In Review: Herald: Lovecraft & Tesla #5

Monsters, magic, and mayhem involving famous historical figures heading down a dark path. I love this!

The cover: In one of the rooms of Mark Twain’s home Nikola Tesla tries to use a weapon of his own design to compel a creature composed of books to unhand him. On the ground, H.P. Lovecraft uses some of his eldritch abilities to assist his companion. One man has already run afoul of the creature, leaning unconscious against a desk, while Mr. Clemens looks stunned at what’s occurring in his home. This cover is a good tease of what’s to come in this issue without spoiling anything, as this action happens on Page 2. The illustration is by Tom Rogers with colors by Dexter Weeks. It’s easy to identify who’s who and the creature design is so odd it instantly falls under the realm of the otherworldly. Overall grade: A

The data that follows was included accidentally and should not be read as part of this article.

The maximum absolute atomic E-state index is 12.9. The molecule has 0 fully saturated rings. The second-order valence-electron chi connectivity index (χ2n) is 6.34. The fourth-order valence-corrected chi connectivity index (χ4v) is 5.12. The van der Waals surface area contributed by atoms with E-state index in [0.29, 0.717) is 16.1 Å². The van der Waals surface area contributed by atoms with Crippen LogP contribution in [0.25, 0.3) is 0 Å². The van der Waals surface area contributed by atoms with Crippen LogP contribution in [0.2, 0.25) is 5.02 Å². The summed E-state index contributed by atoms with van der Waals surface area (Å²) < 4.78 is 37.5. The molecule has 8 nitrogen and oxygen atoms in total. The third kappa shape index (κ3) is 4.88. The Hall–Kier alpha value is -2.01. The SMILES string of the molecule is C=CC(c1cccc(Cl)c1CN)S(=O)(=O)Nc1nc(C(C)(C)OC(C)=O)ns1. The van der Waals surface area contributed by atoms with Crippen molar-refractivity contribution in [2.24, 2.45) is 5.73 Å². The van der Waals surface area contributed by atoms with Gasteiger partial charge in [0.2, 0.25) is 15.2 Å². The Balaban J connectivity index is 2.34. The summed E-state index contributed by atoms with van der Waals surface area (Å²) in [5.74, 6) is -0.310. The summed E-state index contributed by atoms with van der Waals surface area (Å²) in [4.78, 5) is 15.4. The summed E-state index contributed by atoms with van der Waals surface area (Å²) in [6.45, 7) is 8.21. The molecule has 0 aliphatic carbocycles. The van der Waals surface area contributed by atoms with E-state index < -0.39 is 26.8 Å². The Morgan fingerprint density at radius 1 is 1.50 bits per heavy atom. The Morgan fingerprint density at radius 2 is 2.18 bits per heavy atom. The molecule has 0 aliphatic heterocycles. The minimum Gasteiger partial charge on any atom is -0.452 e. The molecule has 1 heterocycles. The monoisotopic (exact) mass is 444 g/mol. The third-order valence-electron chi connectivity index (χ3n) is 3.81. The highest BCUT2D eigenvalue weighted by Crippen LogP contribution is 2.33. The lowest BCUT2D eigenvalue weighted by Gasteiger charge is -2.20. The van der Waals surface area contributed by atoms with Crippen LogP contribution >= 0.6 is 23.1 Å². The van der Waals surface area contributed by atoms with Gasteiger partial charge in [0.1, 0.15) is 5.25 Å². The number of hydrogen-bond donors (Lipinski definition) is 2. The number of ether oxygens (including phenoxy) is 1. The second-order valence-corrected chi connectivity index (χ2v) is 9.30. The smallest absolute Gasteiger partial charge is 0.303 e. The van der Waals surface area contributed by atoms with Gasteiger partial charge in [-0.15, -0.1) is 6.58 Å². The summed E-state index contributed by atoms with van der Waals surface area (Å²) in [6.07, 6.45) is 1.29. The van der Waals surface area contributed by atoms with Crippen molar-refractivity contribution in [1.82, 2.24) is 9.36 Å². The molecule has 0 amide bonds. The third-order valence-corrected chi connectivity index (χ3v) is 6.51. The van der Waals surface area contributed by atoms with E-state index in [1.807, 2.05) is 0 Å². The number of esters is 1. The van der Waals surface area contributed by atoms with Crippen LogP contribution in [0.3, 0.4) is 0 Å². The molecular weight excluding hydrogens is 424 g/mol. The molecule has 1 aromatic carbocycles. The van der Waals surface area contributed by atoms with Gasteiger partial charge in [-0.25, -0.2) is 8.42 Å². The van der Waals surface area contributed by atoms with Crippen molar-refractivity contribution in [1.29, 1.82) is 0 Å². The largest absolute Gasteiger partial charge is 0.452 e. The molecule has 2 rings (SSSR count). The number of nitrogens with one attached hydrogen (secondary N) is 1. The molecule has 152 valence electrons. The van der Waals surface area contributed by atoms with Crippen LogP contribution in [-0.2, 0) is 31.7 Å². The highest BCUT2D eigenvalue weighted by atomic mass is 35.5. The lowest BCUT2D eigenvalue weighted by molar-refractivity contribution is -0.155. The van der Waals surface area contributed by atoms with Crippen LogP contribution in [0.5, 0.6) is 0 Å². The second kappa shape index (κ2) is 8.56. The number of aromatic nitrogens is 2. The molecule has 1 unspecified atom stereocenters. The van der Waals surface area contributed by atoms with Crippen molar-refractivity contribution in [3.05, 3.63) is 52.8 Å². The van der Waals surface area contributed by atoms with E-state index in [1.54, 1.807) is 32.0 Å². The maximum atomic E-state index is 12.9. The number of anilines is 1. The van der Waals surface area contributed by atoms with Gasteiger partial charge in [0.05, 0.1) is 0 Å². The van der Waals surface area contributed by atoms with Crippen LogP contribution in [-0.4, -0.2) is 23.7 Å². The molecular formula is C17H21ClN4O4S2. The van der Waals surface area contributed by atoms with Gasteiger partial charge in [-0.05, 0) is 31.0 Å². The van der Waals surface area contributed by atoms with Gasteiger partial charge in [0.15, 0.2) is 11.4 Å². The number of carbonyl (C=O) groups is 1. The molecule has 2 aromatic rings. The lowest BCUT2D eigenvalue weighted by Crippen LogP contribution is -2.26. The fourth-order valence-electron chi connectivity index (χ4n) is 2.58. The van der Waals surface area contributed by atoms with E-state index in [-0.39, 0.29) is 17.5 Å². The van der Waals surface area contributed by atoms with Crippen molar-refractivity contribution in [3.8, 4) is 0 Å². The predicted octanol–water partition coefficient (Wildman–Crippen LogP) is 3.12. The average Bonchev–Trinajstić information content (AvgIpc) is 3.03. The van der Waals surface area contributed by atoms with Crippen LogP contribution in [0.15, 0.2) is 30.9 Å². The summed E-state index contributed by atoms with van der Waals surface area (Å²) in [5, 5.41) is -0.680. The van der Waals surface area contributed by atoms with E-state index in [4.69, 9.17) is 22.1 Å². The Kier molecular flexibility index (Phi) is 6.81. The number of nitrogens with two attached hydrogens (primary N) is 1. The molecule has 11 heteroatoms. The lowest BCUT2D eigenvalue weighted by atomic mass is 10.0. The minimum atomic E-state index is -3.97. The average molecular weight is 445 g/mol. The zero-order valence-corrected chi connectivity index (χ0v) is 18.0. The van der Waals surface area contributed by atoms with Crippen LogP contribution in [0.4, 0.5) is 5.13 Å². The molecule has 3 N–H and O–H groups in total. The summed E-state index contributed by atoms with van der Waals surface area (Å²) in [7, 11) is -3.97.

The story: Last issue one of Twain’s houseguests cast a spell over a heart and now that organ has all the books from the writer’s library form a gigantic body, seen on the cover. Like a literary golem, this creature is commanded to kill those in the house. Its arrival is told to the occupants by the butler, who witnessed its creation, though he is dismissed as mad until the monster swats him through a window. Lovecraft immediately wants to leave the house, urging Tesla to join him, but the scientist is intrigued by what stands before him. The creation speaks using passages from the books that it’s assembled from. This was an excellent way to have the monster speak by writer John Reilly. This was also a first for me: I’ve read many horror stories, but never encountered a monstrosity made of books, let alone one that speaks with the words from its contents. This was exceedingly clever and fun. Just as the creature begins to take its wrath out on the guests, Reilly transitions to New York where a couple are asking to be admitted into a mansion. They are asked by the butler “Which god sent you?” They respond, “Dagon.” This answer isn’t enough for entrance, but the appearance of a political figure assists them. Both then encounter the master of the house, who enters in dramatic style and steals the scene on Page 9. The action cuts back and forth between both locations, where things, naturally go wrong. There’s also a two page sequence devoted to a supporting character who looks to be moving up socially, though the price for doing so may be his undoing. I enjoyed every page of this story, as science and the supernatural collide. One character who got a few pages in the previous issue returns in the final page’s cliffhanger and it will leave readers begging the gods for the next chapter. Overall grade: A